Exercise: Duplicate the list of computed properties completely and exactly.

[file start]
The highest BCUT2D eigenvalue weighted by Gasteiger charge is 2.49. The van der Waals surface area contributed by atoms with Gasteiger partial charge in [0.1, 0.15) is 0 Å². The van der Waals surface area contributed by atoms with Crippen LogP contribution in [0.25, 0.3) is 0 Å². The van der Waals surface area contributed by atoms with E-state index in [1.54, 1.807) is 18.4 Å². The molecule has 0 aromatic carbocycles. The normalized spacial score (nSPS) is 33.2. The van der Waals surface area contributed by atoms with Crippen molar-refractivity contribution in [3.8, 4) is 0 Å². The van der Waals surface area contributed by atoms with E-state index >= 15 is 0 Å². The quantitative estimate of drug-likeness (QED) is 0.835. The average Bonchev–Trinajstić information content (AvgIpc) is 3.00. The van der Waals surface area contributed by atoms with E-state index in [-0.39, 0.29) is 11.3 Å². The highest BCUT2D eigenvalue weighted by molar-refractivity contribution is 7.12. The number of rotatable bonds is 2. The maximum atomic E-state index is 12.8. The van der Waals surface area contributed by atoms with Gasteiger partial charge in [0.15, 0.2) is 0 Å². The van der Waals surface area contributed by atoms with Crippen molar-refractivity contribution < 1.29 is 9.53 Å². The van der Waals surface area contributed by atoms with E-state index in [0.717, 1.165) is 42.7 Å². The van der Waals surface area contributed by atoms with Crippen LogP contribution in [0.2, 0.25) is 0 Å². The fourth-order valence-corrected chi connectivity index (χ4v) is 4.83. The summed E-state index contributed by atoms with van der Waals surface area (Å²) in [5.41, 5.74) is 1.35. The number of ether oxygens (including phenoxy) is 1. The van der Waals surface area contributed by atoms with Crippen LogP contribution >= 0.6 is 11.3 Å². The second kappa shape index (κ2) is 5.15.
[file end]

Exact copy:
The highest BCUT2D eigenvalue weighted by Gasteiger charge is 2.49. The van der Waals surface area contributed by atoms with Gasteiger partial charge in [0.1, 0.15) is 0 Å². The van der Waals surface area contributed by atoms with Crippen LogP contribution in [0.25, 0.3) is 0 Å². The van der Waals surface area contributed by atoms with E-state index in [1.54, 1.807) is 18.4 Å². The molecule has 0 aromatic carbocycles. The normalized spacial score (nSPS) is 33.2. The van der Waals surface area contributed by atoms with Crippen molar-refractivity contribution in [3.8, 4) is 0 Å². The van der Waals surface area contributed by atoms with E-state index >= 15 is 0 Å². The quantitative estimate of drug-likeness (QED) is 0.835. The average Bonchev–Trinajstić information content (AvgIpc) is 3.00. The van der Waals surface area contributed by atoms with E-state index in [-0.39, 0.29) is 11.3 Å². The highest BCUT2D eigenvalue weighted by molar-refractivity contribution is 7.12. The number of rotatable bonds is 2. The maximum atomic E-state index is 12.8. The van der Waals surface area contributed by atoms with Gasteiger partial charge in [0.15, 0.2) is 0 Å². The van der Waals surface area contributed by atoms with Crippen molar-refractivity contribution < 1.29 is 9.53 Å². The van der Waals surface area contributed by atoms with E-state index in [0.717, 1.165) is 42.7 Å². The van der Waals surface area contributed by atoms with Crippen LogP contribution in [0.2, 0.25) is 0 Å². The fourth-order valence-corrected chi connectivity index (χ4v) is 4.83. The summed E-state index contributed by atoms with van der Waals surface area (Å²) in [5.41, 5.74) is 1.35. The number of ether oxygens (including phenoxy) is 1. The van der Waals surface area contributed by atoms with Crippen LogP contribution >= 0.6 is 11.3 Å². The second kappa shape index (κ2) is 5.15.